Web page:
The Navajo could easily encode, transmit and decode any three lines in English in less than 20 seconds. This easily beat cryptography machines that could take thirty minutes. The Navajo language was understood by few. Those who knew the language grew up speaking it from birth.

Due to the isolation of the Navajo community, no outsiders could understand or speak the language. The Japanese, on the other hand, had highly skilled code breakers. Some Japanese could speak English fluently having been educated in the US and were able to break American code. Therefore, the Navajo had the upper hand. By using a language that was complex and only they could understand, the Japanese could never decipher the code.

Code Talker Private Leslie Hemstreet of Crystal, New Mexico, on Okinawa, c. 1945.

 

Code language

 

An unidentified Code Talker on Tarawa in November 1943

The Marines, knowing that Navajos could help win the war, created the 382nd platoon as a special coding unit. In April 1942, the Marines sent recruiters to the Navajo Nation and many of the recruits lied about their age just so they could enlist. Their actual ages ranged from age 15 to age 35, therefore often outside the actual age limits. Only 29 young Navajo men would become the first to be sent to the Navajo Code School in California.

In the Navajo Code School, “The First 29” created 411 terms that could be used in combat. The Navajo even invented words that had never been used before. For example, ‘ship’ became ‘fish’, ‘plane’ became ‘bird’, and ‘grenade’ would be ‘potato’. All of these words would have a special meaning to the Navajo and would prove to be effective in the war zone.

For coding particular letters, the Navajo would first use a Navajo word and then translate it to English, and whatever the first letter was in the English translation, would become the letters that would make up the military term. The code was foolproof.

Before the Navajo went into battle, they would perform their traditional prayer as their ancestors did before they went into battle. They would put corn pollen on their tongues and pray to the “Holy Ones” to protect them in battle.

 

Code Talkers en route to Okinawa, 1945.

In August 1942, at Guadalcanal, the Navajo Code Talkers were put to the test, not as code talkers, but as soldiers in battle. Many commanders were totally ignorant on how to use the Code Talkers. So clueless in fact, they were first used as messengers on foot. As time went by the commanders finally put the Code Talkers into communicating via radio.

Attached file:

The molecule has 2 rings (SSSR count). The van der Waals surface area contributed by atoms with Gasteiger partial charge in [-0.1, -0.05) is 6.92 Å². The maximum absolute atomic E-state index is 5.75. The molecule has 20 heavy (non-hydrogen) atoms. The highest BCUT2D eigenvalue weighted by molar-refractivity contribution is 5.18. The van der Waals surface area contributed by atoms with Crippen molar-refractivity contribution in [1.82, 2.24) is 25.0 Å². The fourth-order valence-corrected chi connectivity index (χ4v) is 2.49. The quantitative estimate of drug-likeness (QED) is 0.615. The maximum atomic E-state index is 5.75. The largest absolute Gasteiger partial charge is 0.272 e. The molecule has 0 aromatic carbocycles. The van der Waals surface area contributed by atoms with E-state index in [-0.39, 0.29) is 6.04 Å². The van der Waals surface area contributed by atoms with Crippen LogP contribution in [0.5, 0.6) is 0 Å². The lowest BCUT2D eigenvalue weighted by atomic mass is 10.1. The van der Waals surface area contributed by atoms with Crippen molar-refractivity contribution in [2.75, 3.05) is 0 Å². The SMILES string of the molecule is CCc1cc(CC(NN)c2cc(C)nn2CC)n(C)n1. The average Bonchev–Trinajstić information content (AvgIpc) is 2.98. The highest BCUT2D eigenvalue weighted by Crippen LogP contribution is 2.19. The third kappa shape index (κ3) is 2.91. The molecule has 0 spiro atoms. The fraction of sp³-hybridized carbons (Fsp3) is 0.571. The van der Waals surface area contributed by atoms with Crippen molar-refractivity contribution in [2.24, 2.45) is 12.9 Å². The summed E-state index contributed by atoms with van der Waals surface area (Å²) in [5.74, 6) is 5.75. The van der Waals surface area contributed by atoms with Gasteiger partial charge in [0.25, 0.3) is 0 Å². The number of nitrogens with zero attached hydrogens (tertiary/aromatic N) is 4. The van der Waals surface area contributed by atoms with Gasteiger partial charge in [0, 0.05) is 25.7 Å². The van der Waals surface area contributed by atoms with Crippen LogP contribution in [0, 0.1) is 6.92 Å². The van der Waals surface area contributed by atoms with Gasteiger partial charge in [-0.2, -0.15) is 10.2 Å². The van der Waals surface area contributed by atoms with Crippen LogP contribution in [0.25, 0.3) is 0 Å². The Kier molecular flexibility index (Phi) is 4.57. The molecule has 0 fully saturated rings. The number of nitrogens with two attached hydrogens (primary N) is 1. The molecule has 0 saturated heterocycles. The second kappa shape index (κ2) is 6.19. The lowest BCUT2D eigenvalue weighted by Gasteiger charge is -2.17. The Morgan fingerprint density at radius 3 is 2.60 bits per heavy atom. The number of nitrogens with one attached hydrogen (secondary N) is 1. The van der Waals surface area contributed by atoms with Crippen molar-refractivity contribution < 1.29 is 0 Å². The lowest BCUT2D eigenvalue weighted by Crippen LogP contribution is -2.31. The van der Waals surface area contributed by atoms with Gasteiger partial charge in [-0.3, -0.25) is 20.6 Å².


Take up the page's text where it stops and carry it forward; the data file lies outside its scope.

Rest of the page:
This finally proved the Code Talkers were in fact very useful. Marine casualties were reduced and the US military was winning. The enemy tried desperately to decipher the code, but the Navajo code proved to be a helmet and a shield to American intelligence information on the battlefield.

As a result of the success, marines requested more Talkers. After the Guadalcanal experiment, 83 more were sent to the Pacific theater. A year later, there were more than 150 stationed there.

Code Talkers on Bougainville, 1943.

The Code Talkers directed air support and artillery from naval ships. They helped win island after island, driving the enemy back. By this time, the Code Talker program grew until about 400 Navajos were in the Pacific. In the 5000 year history of Japan, no one had ever invaded Japanese soil until the Battle of Iwo Jima.

In February 1945, 880 ships carrying 110,000 marines, including the Navajo soldiers, landed on the island of Iwo Jima. Each Japanese soldier was ordered to kill at least 10 Americans and to battle to their deaths. In the Battle of Iwo Jima, six Code Talkers spent 48 hours nonstop sending and receiving over 800 messages.

As the war was coming to an end, a Navajo radio operator on the island of Okinawa was one of the first to receive word that atomic bombs had been dropped on Hiroshima and Nagasaki and that the war was over. By the end of the war around 3600 Navajo had served in various branches, although only about 400 were Code Talkers.

Code Talker Samuel Sandoval, Okinawa, 1945.

In summary, no one thing could have won the war. However, no one could deny the fact that the US had something the Japanese did not (in addition to the atomic bomb). When the Navajo returned home, they were ordered to keep their code a secret in case it was needed again someday. Unfortunately, despite their important role in the war, the Navajo Code Talkers were not publicly recognized until 1969.